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Cape County approves RFP process for medical examiner

A public hearing was held on Monday, Oct. 30, at the Cape Girardeau County Administration Building on the issue of whether the county should switch from a coroner position to a medical examiner. Photo by Jay Forness

Cape Girardeau County commissioners approved issuing a request for proposals for a medical examiner after a public hearing on the issue was held on Oct. 30. Presiding Commissioner Clint Tracy said the RFP will allow the county to see what a medical examiner would cost and what services would be provided.

“The commission desires to actually find out what kind of cost and what kind of a plan we would be looking at in order to make an informed decision,” Tracy said, adding that the RFP process will allow the commissioners to be better equipped to make a decision about moving to a medical examiner position in the county.

Cape Girardeau County currently has a coroner position, despite the majority of first-class counties in the state having a medical examiner. When Cape Girardeau County became a first-class county in 1997, the county successfully lobbied for a change in legislation that would allow them to keep an elected coroner position.

Tracy said the county’s concern about switching to a medical examiner position in 1997 was mostly due to the increased expense, but that a lot has changed in the county over the past 26 years.

“Cape Girardeau County has grown,” Tracy said. “We’ve got over 80,000 people in the county now, and we feel that there could be some benefits from professionalizing the office.”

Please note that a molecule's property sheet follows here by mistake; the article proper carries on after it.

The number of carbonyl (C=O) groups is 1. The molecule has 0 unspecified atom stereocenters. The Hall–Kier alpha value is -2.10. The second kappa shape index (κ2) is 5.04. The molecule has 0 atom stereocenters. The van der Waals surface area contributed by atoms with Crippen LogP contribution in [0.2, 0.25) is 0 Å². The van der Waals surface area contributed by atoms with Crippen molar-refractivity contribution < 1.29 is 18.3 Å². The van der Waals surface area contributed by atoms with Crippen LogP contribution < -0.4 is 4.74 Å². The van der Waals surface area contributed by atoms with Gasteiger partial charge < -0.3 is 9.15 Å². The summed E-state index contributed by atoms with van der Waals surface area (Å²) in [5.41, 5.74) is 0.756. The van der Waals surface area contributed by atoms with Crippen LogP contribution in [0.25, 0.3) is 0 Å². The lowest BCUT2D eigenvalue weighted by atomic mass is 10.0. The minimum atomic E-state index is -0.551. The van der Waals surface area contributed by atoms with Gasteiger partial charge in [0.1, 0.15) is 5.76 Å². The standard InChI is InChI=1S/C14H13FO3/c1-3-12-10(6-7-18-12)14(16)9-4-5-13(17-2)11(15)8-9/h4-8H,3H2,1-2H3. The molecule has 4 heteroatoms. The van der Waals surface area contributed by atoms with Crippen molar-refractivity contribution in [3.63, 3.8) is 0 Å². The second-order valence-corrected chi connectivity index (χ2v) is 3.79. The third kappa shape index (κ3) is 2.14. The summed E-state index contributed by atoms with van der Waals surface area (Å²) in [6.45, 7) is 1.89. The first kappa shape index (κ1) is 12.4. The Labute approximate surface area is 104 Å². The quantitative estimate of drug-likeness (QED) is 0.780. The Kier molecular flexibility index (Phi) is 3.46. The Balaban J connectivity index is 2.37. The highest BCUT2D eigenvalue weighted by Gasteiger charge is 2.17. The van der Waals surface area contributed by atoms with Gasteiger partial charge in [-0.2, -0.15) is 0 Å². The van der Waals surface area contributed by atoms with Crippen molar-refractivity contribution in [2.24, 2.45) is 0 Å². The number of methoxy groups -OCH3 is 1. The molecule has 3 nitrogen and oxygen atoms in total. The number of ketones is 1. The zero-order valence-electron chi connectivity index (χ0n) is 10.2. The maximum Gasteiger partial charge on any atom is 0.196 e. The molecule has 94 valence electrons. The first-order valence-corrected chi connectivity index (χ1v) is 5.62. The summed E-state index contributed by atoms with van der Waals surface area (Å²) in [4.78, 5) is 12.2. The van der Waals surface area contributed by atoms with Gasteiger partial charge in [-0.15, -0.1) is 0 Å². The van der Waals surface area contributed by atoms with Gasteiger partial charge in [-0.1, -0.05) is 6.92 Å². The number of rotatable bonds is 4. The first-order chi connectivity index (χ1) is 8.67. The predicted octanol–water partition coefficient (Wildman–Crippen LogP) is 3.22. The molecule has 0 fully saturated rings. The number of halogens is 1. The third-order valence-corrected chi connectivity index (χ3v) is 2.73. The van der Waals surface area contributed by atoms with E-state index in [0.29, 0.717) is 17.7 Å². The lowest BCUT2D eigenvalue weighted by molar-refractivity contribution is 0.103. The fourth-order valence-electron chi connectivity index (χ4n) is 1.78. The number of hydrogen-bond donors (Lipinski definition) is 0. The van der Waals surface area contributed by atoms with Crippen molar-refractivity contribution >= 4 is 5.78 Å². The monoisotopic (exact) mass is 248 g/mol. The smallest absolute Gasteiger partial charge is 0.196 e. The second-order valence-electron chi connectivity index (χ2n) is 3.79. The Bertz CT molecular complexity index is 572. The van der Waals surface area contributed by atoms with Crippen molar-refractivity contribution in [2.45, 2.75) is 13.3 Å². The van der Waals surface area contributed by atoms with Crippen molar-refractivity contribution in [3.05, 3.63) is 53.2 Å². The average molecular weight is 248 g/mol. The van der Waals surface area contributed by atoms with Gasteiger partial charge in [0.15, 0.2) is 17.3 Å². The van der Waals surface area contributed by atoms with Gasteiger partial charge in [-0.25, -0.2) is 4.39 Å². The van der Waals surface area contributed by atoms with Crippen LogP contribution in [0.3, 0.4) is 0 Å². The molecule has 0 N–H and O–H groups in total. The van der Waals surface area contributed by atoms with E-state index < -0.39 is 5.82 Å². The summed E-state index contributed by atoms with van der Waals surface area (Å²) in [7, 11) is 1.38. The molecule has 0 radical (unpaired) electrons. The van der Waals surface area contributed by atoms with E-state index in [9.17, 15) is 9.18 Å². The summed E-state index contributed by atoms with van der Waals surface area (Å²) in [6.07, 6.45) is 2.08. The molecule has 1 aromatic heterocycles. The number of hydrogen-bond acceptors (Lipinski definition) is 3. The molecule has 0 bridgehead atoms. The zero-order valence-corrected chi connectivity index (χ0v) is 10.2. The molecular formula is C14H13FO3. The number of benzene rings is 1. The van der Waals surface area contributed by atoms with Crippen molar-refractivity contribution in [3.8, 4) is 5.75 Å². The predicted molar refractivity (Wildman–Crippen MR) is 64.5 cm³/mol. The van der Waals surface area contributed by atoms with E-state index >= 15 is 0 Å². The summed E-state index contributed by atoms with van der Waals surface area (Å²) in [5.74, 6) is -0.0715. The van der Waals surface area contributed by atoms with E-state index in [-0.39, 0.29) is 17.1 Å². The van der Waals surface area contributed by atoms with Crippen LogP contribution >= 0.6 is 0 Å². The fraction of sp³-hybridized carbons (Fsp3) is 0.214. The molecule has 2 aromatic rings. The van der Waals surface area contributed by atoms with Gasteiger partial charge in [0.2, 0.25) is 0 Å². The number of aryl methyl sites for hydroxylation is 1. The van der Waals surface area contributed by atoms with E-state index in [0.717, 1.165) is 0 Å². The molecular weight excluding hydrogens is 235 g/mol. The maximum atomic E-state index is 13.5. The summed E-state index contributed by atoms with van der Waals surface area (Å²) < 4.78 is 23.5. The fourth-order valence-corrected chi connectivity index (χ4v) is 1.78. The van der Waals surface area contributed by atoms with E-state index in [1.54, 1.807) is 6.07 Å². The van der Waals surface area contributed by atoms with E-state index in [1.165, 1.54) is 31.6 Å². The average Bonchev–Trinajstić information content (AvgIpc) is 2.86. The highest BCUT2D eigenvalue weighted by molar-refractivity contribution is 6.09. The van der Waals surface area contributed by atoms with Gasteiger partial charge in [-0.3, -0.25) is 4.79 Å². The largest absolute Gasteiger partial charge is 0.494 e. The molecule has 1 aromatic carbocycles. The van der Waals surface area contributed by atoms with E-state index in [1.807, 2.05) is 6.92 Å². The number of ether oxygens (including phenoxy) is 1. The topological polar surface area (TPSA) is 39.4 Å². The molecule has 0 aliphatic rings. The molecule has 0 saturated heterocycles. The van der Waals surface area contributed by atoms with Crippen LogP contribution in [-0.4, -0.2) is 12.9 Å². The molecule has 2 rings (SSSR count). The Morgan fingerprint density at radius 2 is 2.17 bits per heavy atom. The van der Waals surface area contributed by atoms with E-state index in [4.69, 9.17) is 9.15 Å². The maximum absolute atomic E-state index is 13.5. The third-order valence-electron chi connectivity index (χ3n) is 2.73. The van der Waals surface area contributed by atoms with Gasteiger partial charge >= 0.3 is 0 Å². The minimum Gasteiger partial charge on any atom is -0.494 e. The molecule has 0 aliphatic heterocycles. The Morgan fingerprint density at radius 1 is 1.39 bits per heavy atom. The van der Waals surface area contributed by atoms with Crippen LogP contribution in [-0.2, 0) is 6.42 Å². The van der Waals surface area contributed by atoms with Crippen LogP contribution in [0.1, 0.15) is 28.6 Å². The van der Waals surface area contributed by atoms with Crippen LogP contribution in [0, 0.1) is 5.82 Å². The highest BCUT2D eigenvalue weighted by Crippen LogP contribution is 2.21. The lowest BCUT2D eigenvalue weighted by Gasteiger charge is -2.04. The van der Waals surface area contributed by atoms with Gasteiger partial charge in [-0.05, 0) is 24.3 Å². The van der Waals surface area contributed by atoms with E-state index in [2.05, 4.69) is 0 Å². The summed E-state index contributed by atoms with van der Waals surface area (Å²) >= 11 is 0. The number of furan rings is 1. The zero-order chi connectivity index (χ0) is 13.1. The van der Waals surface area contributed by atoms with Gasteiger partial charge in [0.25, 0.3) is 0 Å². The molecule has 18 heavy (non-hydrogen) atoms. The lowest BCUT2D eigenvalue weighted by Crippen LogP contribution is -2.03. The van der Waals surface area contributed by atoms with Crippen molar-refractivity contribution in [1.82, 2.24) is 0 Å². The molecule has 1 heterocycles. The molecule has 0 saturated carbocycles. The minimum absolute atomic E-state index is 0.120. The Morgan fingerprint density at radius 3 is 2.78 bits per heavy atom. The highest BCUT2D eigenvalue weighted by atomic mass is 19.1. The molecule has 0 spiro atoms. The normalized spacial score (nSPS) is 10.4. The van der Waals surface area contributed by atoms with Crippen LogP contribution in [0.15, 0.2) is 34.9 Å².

Whereas medical examiners are required to be physicians by state statute, coroners only have age and residency requirements. Medical examiners would be appointed by the county commission instead of being elected.

During the public hearing, several residents spoke in defense of current Coroner Wavis Jordan, saying they had found him to be a reliable person over the many years they have known him and didn’t think he had been treated fairly by recent investigative reporting by KFVS. They also brought up that the county might not benefit enough from the medical examiner position to justify the additional costs.

Jim Roche, who said he wasn’t necessarily opposed to a medical examiner position, said he felt the reporting from KFVS felt like a “personal vendetta” against Jordan.

Tracy said that these discussions relating to changing to a medical examiner predated the recent KFVS stories. Prosecuting Attorney Mark Welker, First Assistant Prosecuting Attorney Angel Woodruff and Cape Girardeau/Bollinger County Major Case Squad Commander Don Perry asked the commission to look into adding a medical examiner position in February.